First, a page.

O’Hala: When I was first introduced to this specific training, a few things stuck out to me, and I added those things to my daily routine. If you tweak your daily routine by one or two of these things, I think it can make a difference. For example, the first item on the list is to practice gratitude. I’ve added an alarm to my phone for 7:45 am every day that tells me to practice gratitude and list what I’m grateful for. What’s interesting about writing it down and practicing it for 30 days or more is that the answers change. At first, you write down that you’re grateful for your family, your job, etc., but as the days go on, you realize how much you enjoy the little things. Like, wow, I’m grateful for the sun today. I’m grateful for the fresh air I’m breathing. It changes your outlook and how you start appreciating all the small things in your daily life.
The second item on the list is to play and have fun; yes, I do this daily. I love stand-up comedy. So, on my way home from work every day, I listen to the comedy channel on Sirius radio. I purposely make time in my schedule to laugh every day, and I feel the benefits from that.
The third item is providing forgiveness. This is one that I continue to do, and it gets intense. I suggest doing this for at least a year. There are things that I added to this list months ago and still haven’t removed. So it’s essential to practice this one for a more extended period to feel the benefits. It gets intense, and there are a few things on my list that I have yet to forgive myself for.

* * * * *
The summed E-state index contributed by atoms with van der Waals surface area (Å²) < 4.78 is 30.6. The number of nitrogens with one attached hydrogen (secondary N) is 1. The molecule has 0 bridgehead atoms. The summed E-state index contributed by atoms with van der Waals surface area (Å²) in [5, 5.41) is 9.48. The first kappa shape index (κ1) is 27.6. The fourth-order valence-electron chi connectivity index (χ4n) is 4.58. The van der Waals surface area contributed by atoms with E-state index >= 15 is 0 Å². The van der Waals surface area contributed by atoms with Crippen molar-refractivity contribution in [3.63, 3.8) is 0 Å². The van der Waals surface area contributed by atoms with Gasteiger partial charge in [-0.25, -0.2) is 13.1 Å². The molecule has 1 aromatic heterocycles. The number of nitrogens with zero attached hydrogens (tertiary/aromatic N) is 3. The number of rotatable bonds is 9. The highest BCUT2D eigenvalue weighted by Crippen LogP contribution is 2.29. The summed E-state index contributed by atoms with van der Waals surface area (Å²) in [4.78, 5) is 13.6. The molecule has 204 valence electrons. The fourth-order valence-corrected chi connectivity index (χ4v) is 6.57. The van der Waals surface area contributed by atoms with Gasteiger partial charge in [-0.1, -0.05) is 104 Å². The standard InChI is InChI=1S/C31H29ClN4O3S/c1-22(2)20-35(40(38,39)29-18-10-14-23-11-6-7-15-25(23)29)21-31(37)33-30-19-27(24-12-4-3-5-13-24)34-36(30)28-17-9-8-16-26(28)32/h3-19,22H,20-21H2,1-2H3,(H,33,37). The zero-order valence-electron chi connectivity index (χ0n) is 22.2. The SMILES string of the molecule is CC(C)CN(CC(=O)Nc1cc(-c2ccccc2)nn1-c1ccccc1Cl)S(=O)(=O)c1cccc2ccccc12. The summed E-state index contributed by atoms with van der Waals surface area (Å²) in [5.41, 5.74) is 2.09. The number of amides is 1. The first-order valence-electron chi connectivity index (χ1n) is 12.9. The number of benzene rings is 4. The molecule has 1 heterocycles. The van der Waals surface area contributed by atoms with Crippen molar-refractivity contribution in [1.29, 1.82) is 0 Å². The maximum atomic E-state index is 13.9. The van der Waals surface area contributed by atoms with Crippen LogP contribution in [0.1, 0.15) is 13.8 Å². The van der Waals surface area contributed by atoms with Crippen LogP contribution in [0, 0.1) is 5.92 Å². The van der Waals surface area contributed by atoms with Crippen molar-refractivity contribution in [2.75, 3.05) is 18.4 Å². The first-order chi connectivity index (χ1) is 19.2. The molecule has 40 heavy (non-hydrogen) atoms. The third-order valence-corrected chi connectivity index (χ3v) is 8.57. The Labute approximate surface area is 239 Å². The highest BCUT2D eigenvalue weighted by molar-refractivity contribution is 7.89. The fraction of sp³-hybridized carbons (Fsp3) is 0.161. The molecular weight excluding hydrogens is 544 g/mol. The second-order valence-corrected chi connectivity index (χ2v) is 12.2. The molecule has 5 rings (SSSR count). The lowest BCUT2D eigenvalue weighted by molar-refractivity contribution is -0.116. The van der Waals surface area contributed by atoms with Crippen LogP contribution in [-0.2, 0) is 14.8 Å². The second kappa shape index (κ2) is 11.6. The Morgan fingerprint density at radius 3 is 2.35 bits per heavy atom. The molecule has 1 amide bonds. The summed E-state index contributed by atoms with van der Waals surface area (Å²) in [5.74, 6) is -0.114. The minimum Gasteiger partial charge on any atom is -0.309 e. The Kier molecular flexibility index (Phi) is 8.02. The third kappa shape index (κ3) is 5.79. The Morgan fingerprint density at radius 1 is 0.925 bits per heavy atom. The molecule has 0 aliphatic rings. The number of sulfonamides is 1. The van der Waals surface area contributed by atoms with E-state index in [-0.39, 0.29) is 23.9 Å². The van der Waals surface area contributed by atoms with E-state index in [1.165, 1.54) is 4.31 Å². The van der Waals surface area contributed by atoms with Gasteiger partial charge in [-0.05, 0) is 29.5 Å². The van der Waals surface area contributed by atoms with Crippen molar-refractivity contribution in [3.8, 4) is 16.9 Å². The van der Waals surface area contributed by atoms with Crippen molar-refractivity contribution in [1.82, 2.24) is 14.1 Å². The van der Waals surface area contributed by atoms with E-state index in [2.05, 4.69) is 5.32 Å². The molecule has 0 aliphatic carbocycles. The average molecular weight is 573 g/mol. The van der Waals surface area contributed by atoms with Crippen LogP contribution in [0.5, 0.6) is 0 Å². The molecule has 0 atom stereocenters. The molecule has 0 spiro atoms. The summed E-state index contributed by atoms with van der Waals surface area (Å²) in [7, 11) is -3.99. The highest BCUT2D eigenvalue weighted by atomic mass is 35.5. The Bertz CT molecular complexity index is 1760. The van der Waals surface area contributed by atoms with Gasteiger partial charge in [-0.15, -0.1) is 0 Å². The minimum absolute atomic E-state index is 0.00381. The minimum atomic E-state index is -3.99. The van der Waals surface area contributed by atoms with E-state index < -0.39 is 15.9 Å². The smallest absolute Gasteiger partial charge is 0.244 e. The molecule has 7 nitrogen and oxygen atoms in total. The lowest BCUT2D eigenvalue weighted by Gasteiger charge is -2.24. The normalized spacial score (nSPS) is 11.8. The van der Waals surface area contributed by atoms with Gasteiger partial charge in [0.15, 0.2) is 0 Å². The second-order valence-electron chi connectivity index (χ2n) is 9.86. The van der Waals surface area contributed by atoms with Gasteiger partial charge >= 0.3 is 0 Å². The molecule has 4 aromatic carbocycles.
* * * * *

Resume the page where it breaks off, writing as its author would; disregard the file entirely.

Next is yoga and meditation. Yoga is actually moving meditation, and because I practice yoga frequently, I definitely do this every day. Some nights I go into my yoga space and just throw on meditation to listen to; even five or 10 minutes is impactful. They say in our yoga practice that we do this active practice because the yogis sit and meditate for eight hours. I’m not there yet, but even a few minutes is a great place to start. The thing about meditation is that you have to keep going back to it. Somedays, your mind isn’t in a great place to meditate; it keeps wandering and wandering. But, there are other days that it feels more manageable. You just have to keep doing it.